Roman Parykin

Software development, distributed systems, & natural language processing

Identify tables to cache with Spark SQL Analyzer

Feb 28, 2018

Consider having dozens of Cassandra tables as data sources/sinks with Spark SQL transformations in between. Sometimes loading the whole table or a data subset by multiple keys is inevitable. Every optimization applied to the underlying data source and intermediary dataframes goes a long way. One of such optimizations is caching. As the number of transformations grows, the DAG can become unreadable very quickly. It would be nice to be able to check if there are any candidates for caching without having to dig deep into the code. Let’s take a look at some examples.

Use Cases

Basically, any table that is used more than once can be a candidate for caching. Let’s create a test table named t1 (all the code is tested on Spark 2.3.0):

spark.sql("select 1").createOrReplaceTempView("t1")

Now let’s create another table that is based on t1:

spark.sql("select * from t1").createOrReplaceTempView("t2")

When a Spark action is applied to t2 table, t1 is read only once, so it should be fine. What if we create yet another table that is using t1?

spark.sql("select * from t1").createOrReplaceTempView("t3")

t1 is now used twice, by both t2 and t3, so it could potentially benefit from caching. The pitfall is that to determine this, all of the transformations should be analyzed.

Let’s create yet another transformation that does not require caching:

spark.sql("select 2").createOrReplaceTempView("t4")
spark.sql("select * from t4").createOrReplaceTempView("t5")

There are some corner cases that would be nice to avoid. In the following example

spark.sql("select * from (select * from t5) as t1").createOrReplaceTempView("t6")

t1 is an alias, but there is a table with exactly the same name. Therefore, it should not be mistaken for the actual table.

If a table is already cached, it should be excluded from consideration:

spark.sql("select 3").createOrReplaceTempView("t7")
spark.sql("select * from t7").createOrReplaceTempView("t8")
spark.sql("select * from t7").createOrReplaceTempView("t9")

In Action

Following is the code covering the aforementioned use cases:

import org.apache.spark.sql.SparkSession
import org.apache.spark.sql.catalyst.plans.logical.LogicalPlan
import org.apache.spark.sql.catalyst.plans.logical.SubqueryAlias

object Analyzer {
  type PlanCache = Map[String, LogicalPlan]
  case class Result(parents: Map[String, List[String]], planCache: PlanCache)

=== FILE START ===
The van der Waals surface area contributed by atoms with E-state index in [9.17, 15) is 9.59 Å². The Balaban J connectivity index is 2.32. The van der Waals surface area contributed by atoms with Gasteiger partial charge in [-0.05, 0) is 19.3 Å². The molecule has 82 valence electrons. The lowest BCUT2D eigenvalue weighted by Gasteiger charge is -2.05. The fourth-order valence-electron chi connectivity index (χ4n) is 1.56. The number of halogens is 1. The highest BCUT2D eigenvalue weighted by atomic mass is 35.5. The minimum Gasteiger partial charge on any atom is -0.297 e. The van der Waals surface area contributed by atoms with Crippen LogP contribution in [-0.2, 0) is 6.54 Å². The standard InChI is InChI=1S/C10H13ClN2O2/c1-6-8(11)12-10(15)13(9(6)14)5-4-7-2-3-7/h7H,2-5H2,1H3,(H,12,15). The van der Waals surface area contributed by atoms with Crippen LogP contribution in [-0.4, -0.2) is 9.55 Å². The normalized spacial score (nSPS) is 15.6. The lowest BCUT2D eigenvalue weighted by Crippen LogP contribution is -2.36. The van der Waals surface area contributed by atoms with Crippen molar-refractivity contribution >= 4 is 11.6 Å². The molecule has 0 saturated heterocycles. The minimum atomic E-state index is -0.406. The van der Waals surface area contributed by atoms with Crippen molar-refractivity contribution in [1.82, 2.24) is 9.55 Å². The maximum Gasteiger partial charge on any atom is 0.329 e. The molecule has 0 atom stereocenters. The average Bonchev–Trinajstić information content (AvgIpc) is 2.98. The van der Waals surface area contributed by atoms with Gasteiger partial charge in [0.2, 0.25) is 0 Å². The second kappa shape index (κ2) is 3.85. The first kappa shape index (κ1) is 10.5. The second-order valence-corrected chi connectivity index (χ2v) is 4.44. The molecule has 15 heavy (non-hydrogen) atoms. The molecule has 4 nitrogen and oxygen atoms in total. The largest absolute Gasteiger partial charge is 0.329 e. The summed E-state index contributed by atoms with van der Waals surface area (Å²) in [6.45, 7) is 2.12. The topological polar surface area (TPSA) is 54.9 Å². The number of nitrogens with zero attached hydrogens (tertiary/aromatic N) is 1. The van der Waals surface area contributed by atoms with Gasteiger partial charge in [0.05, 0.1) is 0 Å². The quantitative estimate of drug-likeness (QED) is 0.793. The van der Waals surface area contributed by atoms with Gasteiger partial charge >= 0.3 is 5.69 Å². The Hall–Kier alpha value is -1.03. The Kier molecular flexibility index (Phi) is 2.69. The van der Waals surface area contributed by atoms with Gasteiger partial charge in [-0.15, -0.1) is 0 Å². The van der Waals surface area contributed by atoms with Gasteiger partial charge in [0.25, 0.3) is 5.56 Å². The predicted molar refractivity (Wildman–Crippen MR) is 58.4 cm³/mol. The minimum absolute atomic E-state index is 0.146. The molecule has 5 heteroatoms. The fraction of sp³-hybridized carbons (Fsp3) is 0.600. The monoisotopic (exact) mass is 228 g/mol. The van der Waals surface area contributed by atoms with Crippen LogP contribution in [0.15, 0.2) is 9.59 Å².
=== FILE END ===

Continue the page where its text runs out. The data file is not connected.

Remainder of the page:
def parents(implicit spark: SparkSession): Map[String, List[String]] = {
    def updateCache(table: String, cache: PlanCache): PlanCache =
      if (cache.contains(table)) cache else cache + (table -> analyzedPlan(table))
    def subquery(plan: SubqueryAlias): Boolean =
      plan.child.nodeName != "SubqueryAlias" &&
      spark.catalog.tableExists(plan.alias) &&

    def parentAliases(
      nodes: Seq[LogicalPlan],
      names: List[String],
      planCache: PlanCache
    ): (List[String], PlanCache) = nodes match {
      case (plan @ SubqueryAlias(alias, child)) +: plans if subquery(plan) =>
        val newCache = updateCache(alias, planCache)
        if (plan.sameResult(newCache(alias))) {
          parentAliases(plans, alias :: names, newCache)
        } else {
          parentAliases(plans ++ subplans(plan), names, planCache)
      case plan +: plans =>
        parentAliases(plans ++ subplans(plan), names, planCache)
      case _ => (names, planCache)

    val tables = spark.catalog.listTables.collect
    tables.foldLeft(Result(Map(), Map())) { case (result, table) =>
      val cache = updateCache(, result.planCache)
      val nodes = cache(
      val (aliases, newCache) = parentAliases(nodes, Nil, cache)
      val parents = aliases.foldLeft(result.parents) { case (parents, alias) =>
        val children = :: parents.getOrElse(alias, Nil)
        parents + (alias -> children)
      Result(parents, newCache)
  def analyzedPlan(table: String)(implicit spark: SparkSession): LogicalPlan =
  def subplans(plan: LogicalPlan): Seq[LogicalPlan] =
    plan.children ++ plan.subqueries

  def showReused(implicit spark: SparkSession): Unit =
    parents.foreach { case (parent, children) =>
      if (children.size > 1)
        println(s"""$parent is used by ${children.mkString(", ")}""")

To ensure efficiency, the code has been optimized to process every registered table only once. It is worth noting that most of the cache references in the code refer to the internal cache rather than the Spark cache. The idea is this:

  • The analyzed logical plan generated by Spark SQL Analyzer is acquired for every table spark.table(table).queryExecution.analyzed.
  • The child nodes of a query plan are processed recursively to search for SubqueryAlias nodes.
  • When a SubqueryAlias node is found, checks are performed to verify that the table exists, is not cached, is not an alias, etc.
  • The goal is to collect all the tables that are used by any other table in order to identify common parent tables.

If we run the code

scala> Analyzer.showReused(spark)
t1 is used by t3, t2

we can see that:

  • t5 is not a valid candidate and is therefore missing from the results, as expected;
  • t6, which uses an alias, is also not included in the results;
  • t7 is already cached, so there is no need to consider it for caching.

Thus, only table t1 is correctly identified as being used by both t2 and t3, making it a suitable candidate for caching.

While Catalyst is primarily used for logical optimizations, its initial analysis phase can also be useful in cases like this, particularly when migrating large volumes of SQL business logic to Spark SQL. In practice, it proved helpful in identifying a few tables that did, in fact, need to be cached.